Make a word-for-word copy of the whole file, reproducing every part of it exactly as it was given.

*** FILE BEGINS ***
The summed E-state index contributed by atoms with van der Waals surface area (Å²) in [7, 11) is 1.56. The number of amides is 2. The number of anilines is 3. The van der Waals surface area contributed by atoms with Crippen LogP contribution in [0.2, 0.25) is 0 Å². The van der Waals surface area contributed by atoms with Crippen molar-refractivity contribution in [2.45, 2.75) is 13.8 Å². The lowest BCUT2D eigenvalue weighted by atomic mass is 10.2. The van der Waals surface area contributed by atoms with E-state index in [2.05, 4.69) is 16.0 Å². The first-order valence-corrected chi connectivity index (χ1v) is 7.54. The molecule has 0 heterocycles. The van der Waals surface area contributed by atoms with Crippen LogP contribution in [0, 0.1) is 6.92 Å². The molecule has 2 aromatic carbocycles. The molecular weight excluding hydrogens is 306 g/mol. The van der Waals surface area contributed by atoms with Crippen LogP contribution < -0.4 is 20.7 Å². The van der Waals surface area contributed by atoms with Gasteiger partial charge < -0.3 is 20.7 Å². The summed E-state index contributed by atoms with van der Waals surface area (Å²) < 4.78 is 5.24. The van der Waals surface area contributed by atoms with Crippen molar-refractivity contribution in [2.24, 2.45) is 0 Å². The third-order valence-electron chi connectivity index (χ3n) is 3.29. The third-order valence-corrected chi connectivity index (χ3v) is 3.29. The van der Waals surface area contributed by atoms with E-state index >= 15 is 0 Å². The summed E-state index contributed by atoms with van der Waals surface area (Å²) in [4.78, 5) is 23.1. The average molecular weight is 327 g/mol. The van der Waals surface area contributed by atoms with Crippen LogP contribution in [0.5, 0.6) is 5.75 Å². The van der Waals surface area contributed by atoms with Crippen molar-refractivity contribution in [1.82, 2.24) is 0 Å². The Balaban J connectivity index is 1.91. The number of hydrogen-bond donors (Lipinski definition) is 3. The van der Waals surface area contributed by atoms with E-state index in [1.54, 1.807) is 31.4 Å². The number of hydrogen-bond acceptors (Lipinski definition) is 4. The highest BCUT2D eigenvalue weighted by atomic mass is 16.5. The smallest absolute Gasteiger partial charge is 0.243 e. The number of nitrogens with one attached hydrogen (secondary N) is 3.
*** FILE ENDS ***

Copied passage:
The summed E-state index contributed by atoms with van der Waals surface area (Å²) in [7, 11) is 1.56. The number of amides is 2. The number of anilines is 3. The van der Waals surface area contributed by atoms with Crippen LogP contribution in [0.2, 0.25) is 0 Å². The van der Waals surface area contributed by atoms with Crippen molar-refractivity contribution in [2.45, 2.75) is 13.8 Å². The lowest BCUT2D eigenvalue weighted by atomic mass is 10.2. The van der Waals surface area contributed by atoms with E-state index in [2.05, 4.69) is 16.0 Å². The first-order valence-corrected chi connectivity index (χ1v) is 7.54. The molecule has 0 heterocycles. The van der Waals surface area contributed by atoms with Crippen LogP contribution in [0, 0.1) is 6.92 Å². The molecule has 2 aromatic carbocycles. The molecular weight excluding hydrogens is 306 g/mol. The van der Waals surface area contributed by atoms with Crippen LogP contribution < -0.4 is 20.7 Å². The van der Waals surface area contributed by atoms with Gasteiger partial charge < -0.3 is 20.7 Å². The summed E-state index contributed by atoms with van der Waals surface area (Å²) < 4.78 is 5.24. The van der Waals surface area contributed by atoms with Crippen molar-refractivity contribution in [2.24, 2.45) is 0 Å². The third-order valence-electron chi connectivity index (χ3n) is 3.29. The third-order valence-corrected chi connectivity index (χ3v) is 3.29. The van der Waals surface area contributed by atoms with E-state index >= 15 is 0 Å². The summed E-state index contributed by atoms with van der Waals surface area (Å²) in [4.78, 5) is 23.1. The average molecular weight is 327 g/mol. The van der Waals surface area contributed by atoms with Crippen LogP contribution in [0.5, 0.6) is 5.75 Å². The van der Waals surface area contributed by atoms with Crippen molar-refractivity contribution in [1.82, 2.24) is 0 Å². The Balaban J connectivity index is 1.91. The number of hydrogen-bond donors (Lipinski definition) is 3. The van der Waals surface area contributed by atoms with E-state index in [1.54, 1.807) is 31.4 Å². The number of hydrogen-bond acceptors (Lipinski definition) is 4. The highest BCUT2D eigenvalue weighted by atomic mass is 16.5. The smallest absolute Gasteiger partial charge is 0.243 e. The number of nitrogens with one attached hydrogen (secondary N) is 3.